LAKE BUENA VISTA, Fla. — After the undermanned Miami Heat notched their first win of the NBA Finals 115-104 on Sunday to draw the series to 2-1, the leaders of the Los Angeles Lakers insisted their resolve remains strong.
“I don’t ever feel like we let our guard down,” LeBron James said after his 25-point, 10-rebound, 8-assist performance was marred by eight turnovers. “Also, I don’t feel like we’re concerned. We’re not concerned. We know we can play a lot better. We have another opportunity to take a commanding lead on Tuesday. You relish that opportunity.”
Forward Anthony Davis, whose 15-point output Sunday was less than half his series average of 33.0 points per game coming into the night, echoed James’ confidence.
“Trust me,” he said. “We’ll be fine.”
The Lakers were far from fine in Game 3. They fell down by as many as 13 points in the first quarter, with their 10 turnovers in the opening frame opening the door for Miami — which lost both Goran Dragic and Bam Adebayo to injury in Game 1 — to avoid an 0-3 hole and near-certain championship disappointment.
James was the main culprit as L.A. ended up with 20 turnovers leading to 21 Miami points, but Davis committed five himself, as he struggled to find a rhythm offensively after the Heat switched their primary defensive coverage from zone to man. Davis, who went 6-for-9 from the floor, attempted only three of those shots in the paint in Game 3 — the fewest shots in the paint in the 6-foot-10 Davis’ playoff career, according to ESPN Stats & Information research.
“They are really, really good offensively, so you just can’t turn the ball over against that team,” James said after L.A. was outscored in every quarter for the first time this postseason. “I take full responsibility for that.”
Davis’ first-quarter stat line of zero points, two fouls and four turnovers was nothing like the Lakers have come to expect out of him, with several of his teammates routinely referring to him as the “best player in the world.” He readily shouldered the blame, along with James.
“I just have to be better,” Davis said. “Both ends of the floor. Foul trouble, bringing the energy to the team — the team relies on me bringing the energy to start the game, and when you pick up two fouls, guys come in earlier, things like that. So I just have to be better.”
The loss wasted strong bench performances by Markieff Morris and Kyle Kuzma, who both set their 2020 postseason scoring high with 19 points apiece. L.A.’s bench outscored its starters 53-51, as the Lakers’ reserves accounted for the second-most bench points in a Finals game since the statistic started being tracked in 1970-71, per the Elias Sports Bureau data.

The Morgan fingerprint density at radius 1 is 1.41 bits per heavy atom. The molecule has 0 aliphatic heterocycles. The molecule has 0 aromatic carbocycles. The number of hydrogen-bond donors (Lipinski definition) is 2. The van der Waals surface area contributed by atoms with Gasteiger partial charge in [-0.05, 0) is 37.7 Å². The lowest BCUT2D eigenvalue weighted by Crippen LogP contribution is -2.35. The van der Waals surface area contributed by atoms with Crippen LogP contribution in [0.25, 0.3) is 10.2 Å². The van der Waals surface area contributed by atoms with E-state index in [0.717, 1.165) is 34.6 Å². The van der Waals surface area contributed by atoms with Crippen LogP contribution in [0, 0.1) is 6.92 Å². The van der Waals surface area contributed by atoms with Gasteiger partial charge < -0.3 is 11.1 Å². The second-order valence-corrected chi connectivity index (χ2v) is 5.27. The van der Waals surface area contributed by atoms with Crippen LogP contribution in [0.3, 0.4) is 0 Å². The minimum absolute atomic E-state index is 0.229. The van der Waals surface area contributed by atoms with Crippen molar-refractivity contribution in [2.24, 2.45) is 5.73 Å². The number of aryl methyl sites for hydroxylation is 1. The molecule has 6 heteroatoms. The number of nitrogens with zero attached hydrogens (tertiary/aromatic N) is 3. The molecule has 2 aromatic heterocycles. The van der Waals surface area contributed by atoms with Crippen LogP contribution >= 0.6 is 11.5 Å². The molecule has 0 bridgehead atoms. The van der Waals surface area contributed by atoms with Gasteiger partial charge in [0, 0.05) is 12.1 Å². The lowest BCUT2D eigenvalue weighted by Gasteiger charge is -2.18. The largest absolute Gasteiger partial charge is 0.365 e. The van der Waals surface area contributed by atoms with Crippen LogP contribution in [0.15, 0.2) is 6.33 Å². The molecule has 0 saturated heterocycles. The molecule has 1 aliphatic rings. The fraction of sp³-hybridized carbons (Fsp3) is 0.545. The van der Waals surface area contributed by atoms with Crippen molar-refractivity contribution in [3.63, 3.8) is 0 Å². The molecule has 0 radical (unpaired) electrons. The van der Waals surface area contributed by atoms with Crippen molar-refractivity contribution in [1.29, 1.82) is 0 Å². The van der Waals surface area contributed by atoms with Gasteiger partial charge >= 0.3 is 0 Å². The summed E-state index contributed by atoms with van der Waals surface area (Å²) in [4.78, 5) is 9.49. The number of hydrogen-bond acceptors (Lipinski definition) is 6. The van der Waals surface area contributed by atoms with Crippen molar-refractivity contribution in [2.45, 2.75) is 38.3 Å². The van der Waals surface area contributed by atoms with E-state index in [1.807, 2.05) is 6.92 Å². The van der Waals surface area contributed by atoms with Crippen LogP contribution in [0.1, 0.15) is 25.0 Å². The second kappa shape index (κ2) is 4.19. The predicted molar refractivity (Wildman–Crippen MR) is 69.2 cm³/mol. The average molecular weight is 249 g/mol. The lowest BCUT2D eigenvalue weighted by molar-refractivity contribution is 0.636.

They were also both frank about where L.A. goes from here as it prepares for Game 4 on Tuesday (9 p.m. ET, ABC).
“I like how we respond after losing a game,” Morris said. “We have great leaders. We’ll watch film tomorrow. There’s a lot of people that are going to get their ass chewed out, and we’ll respond better in Game 4.”
Kuzma, who has become an internet whipping boy for his uneven play — more than 8,000 people signed a petition on Change.org demanding that the third-year forward should not receive a ring if L.A. wins the title — oozed nonchalance.
“I really honestly don’t care,” he said. “I mean, you either love or hate someone. It doesn’t matter. I mean, y’all see I dyed my hair blond this year. I don’t give a f—. I don’t care. I mean, Twitter is for jokes. I laugh at jokes, too. It really doesn’t affect me at all.”
And he said he doubts the loss will affect the Lakers’ psyche as a whole.
“We’re not perfect. No one’s perfect. You are not a perfect team, you are not a perfect individual. Everybody f—s up. Everybody makes mistakes. The biggest thing for us is keying in on what we need to do and then doing what we have done all year,” he said. “Our message to the team is we don’t like to lose two in a row. That’s been our goal — not for playoffs, but entire season long. Obviously, having a little letdown is great for us. We have been on a high, and for us, we got to respond. And I like our chances because of who we have on the team.”
Despite the slow start and all the turnovers, L.A. had a 91-89 lead with 8:56 remaining in the fourth quarter. Miami closed things out with a 26-13 run from there.
“Obviously, we have to do a better job of that coming down the stretch,” James said. “But I like our fight tonight, even as poorly as I believe we played.”
The win should certainly give the Heat some belief. And Miami could drum up even more momentum with the return of Adebayo (neck injury) or Dragic (torn plantar fascia in his left foot) on Tuesday.
Lakers coach Frank Vogel claims it didn’t take the first loss — or a potential impending return of a key player — for the Heat to have L.A.’s full attention.
“We’ve had great respect for this team from the start,” Vogel said. “That didn’t change after Game 1, and that didn’t change after Game 2. Even with guys out, we still have great respect, and we saw that in Game 2 what they are capable of from an offensive-firepower standpoint and defensive-competitiveness standpoint.
“So they are going to be a great opponent with those guys or without them.”